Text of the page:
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Starring Clive Owen and Catherine Keener, Jason Clarke , Liana Liberato, and Viola Davis; Chris Henry Coffey, with Noah Emmerich
Screenplay by Andy Bellin and Robert Festinger
Directed by David Schwimmer

IN SHORT: So disturbing you should run for the  hills. [Rated R for disturbing material involving the rape of a teen, language, sexual content and some violence.106 minutes]

We know we have a lot of readers who just look at the dollar rating found at the bottom of our reviews, and that's good enough for them. Well, there is no rating on David Schwimmer's Trust, for the very simple reason that I want you to read and understand exactly what is going on here.

We also know that many readers will see the name David Schwimmer and make the proper connection to the actor from the television megahit friends. Same man. Actor David Schwimmer has nothing to do in this film. Director David Schwimmer has chosen to make a very different kind of story. He has put together a cast that fully inhabit their roles. The script is solid and the film will drive home emotional reactions you never thought you'd sit through in a movie theater. Frankly, we think any rational adult will want to run, screaming, for the exit door within the first fifteen minutes of the film. That a real [ass-backwards] compliment to Schwimmer and his team. We have to sit through films to the very end. If you make it to the very end, give yourself a gold star and ponder the message of Trust, a sobering, terrifically scary message that we won't get, um, spoil.

Trust is centered on an all-American family, living in the suburbs of Chicago, called Cameron. Will and Lynn (Clive Owen and Catherine Keener) are the loving, hard working parents. They have three children and, as the story begins, as focussed on the imminent departure of their first son Peter (Spencer Curnutt) to his first year of college at Michigan. Middle daughter Annie (Liana Liberato) is an average fourteen year old, busy with school and texting her friends on the phone.

Via some site for teens, Annie has met and befriended Charlie a fifteen year old boy out in California. It would be accurate to say that Charlie has become Annie's best friend ever. She's spilled all her secrets and, in return, has come to know the boy on the other end of the wire (so to speak) better than anyone else in her life. Long story short, Annie has fallen big time for Charlie who, after two months of near constant testing, has admitted that he isn't a high school seniot. He's really well into grad school and, well, wanna meet at the mall? Well, duh.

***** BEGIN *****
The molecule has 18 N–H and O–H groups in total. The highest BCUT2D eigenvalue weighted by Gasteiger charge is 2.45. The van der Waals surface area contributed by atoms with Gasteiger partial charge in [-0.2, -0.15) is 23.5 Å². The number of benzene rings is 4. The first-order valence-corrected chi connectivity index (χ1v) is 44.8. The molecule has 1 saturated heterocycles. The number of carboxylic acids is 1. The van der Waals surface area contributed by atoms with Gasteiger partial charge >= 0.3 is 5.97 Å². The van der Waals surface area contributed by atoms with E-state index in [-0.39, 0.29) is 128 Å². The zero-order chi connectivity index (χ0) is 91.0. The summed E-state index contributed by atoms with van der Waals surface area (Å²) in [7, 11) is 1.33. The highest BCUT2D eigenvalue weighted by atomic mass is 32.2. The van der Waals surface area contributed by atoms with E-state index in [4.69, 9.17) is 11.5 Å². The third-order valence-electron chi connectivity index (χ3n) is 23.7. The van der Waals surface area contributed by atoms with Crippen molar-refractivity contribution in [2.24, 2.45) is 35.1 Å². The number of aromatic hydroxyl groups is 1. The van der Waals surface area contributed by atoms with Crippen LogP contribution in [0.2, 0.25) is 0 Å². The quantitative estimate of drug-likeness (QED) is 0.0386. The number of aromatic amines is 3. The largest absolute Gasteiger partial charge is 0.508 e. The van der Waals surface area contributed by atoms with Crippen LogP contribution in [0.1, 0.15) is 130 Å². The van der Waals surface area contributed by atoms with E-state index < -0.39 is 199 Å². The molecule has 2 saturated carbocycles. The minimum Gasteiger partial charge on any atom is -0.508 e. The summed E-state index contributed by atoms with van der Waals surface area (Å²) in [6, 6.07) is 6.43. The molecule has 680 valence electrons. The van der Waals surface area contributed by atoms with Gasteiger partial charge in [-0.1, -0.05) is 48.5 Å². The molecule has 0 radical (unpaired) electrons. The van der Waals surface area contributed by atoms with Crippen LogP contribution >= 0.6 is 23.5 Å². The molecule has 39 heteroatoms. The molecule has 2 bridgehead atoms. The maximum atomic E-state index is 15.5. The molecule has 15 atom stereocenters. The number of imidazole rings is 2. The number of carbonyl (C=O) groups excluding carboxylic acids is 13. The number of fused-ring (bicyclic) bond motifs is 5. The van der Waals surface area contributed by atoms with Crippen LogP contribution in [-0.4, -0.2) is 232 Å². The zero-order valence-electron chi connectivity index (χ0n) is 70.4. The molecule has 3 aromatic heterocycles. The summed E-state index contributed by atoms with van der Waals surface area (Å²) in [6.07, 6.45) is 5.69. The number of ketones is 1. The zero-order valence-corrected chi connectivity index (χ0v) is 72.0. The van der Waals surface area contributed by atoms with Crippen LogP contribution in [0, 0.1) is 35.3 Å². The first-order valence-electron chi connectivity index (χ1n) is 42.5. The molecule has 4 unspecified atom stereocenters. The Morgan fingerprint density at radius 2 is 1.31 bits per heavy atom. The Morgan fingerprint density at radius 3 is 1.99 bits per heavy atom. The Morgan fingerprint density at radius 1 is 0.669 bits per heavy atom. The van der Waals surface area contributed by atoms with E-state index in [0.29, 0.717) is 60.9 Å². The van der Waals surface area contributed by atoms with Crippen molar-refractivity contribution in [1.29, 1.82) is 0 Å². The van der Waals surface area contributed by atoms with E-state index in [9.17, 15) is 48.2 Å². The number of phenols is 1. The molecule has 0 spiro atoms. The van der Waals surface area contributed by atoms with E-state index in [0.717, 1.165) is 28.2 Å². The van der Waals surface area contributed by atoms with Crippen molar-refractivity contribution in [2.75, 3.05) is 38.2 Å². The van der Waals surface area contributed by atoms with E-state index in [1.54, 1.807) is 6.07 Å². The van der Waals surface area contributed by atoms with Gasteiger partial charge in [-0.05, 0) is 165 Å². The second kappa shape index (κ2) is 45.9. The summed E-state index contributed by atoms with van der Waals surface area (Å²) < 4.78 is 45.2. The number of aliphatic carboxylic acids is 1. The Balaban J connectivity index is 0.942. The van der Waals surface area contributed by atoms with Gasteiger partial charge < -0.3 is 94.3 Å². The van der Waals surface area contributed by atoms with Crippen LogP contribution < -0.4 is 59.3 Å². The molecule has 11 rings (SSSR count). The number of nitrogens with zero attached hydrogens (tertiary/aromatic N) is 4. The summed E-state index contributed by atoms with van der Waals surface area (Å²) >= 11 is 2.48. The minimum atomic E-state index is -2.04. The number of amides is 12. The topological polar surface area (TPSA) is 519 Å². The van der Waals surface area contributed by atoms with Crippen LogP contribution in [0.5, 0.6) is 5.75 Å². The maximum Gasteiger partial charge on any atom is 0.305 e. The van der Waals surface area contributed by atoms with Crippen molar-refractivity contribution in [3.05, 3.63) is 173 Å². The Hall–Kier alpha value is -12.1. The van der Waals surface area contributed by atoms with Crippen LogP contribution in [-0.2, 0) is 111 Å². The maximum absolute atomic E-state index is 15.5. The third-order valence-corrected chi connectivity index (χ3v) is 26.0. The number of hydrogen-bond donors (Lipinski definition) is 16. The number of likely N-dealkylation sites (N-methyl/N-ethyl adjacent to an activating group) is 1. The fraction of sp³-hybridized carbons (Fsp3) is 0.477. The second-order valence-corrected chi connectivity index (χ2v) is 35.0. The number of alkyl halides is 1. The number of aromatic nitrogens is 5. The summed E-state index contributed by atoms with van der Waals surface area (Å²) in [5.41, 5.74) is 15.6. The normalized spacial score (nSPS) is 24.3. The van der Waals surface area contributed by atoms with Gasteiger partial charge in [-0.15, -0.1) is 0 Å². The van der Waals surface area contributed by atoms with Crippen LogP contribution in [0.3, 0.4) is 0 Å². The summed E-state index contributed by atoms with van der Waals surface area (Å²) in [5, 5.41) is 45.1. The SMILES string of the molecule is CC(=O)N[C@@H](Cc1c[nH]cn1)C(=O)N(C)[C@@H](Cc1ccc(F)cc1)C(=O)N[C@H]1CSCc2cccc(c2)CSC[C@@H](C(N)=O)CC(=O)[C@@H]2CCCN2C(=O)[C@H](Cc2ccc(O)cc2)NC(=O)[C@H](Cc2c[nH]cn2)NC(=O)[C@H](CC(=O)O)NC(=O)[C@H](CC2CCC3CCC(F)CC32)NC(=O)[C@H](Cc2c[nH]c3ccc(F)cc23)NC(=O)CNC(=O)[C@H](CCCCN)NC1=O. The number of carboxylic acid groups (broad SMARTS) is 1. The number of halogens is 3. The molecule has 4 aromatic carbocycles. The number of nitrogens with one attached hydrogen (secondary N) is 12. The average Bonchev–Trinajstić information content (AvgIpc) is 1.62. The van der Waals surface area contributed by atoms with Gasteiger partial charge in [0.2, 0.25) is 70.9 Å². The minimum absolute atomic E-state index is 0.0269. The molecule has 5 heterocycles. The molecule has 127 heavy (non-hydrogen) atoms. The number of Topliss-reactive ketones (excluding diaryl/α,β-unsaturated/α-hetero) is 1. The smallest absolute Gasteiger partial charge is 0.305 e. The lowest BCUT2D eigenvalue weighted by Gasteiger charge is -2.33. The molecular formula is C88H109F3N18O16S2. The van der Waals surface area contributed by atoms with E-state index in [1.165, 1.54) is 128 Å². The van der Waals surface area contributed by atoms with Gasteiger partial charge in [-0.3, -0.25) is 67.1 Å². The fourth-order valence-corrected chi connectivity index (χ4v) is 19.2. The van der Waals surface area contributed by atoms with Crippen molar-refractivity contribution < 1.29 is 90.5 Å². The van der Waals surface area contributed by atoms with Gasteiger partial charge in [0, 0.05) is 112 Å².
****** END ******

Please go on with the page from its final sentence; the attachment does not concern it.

At the mall, a very exhited and anxious Annie meets a very different figure in the guise of Charlie (Chris Henry Coffey). Let's just say that this Charlie is not in grad school, either, But, just as a spider spins a web to ensnare a fly, Charlie has wormed his way into Annie's emotional life and, sitting in the middle of a mall and all, she feels safe. And Charlie says he's going to bring her a present. Something her "parents would never buy for her" -- but Annie won't get that present until Charlie has calmed her down and bought her ice cream and talked to her in just that way that she's been texting back and forth for months.

Charlie isn't what Annie thought he'd be. And, in the motel room that Charlie has rented, Annie gets the present that Charlie promised. She also loses her virginity. It is not a Mrs. Robinson type moment.

By this point, that "run for the hills" effect should be kicking in, if you've paid to see this film. Props to Schwimmer and his cast for being "real". But what it is is what it is and, if you're anything like yours Cranky, you're really not going to want to be in your seat by this point.

It will take the work of a therapist Gail Friedman (Viola Davis) and the investigative work of FBI agent Doug Tate (Jason Clarke) to get Annie to confront her feelings and realize that her "firt love" was nothing like anything she may have read in a romance novel. Or seen on a movie screen. And Annie is so deep into the situation that she tells no one anything about it. It is only because that first meeting was observed observed by Annie's best friend who, noticing a change in Annie's behavior, reports the meeting to school officials. Said officials contact the police and there's a big scene with Annie being taken out of school.

We can't be more specific because, as we wrote above, by the time you get this far in to Trust, you will want to run for the exit. As perfect as every element of Trust is, there is no way you will want to sit through it.

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The Cranky Critic website is Copyright © 1995  -  2017  by Chuck Schwartz. Articles by Paul Fischer are Copyright © 1999 - 2006 Paul Fischer. All images, unless otherwise noted, are property of,©, ®, their respective studios and are used by permission. All Rights Reserved. Not to be used or copied for any commercial purpose. Academy Award(s) and Oscar®(s) are registered trademarks and service marks of the Academy of Motion Picture Arts and Sciences.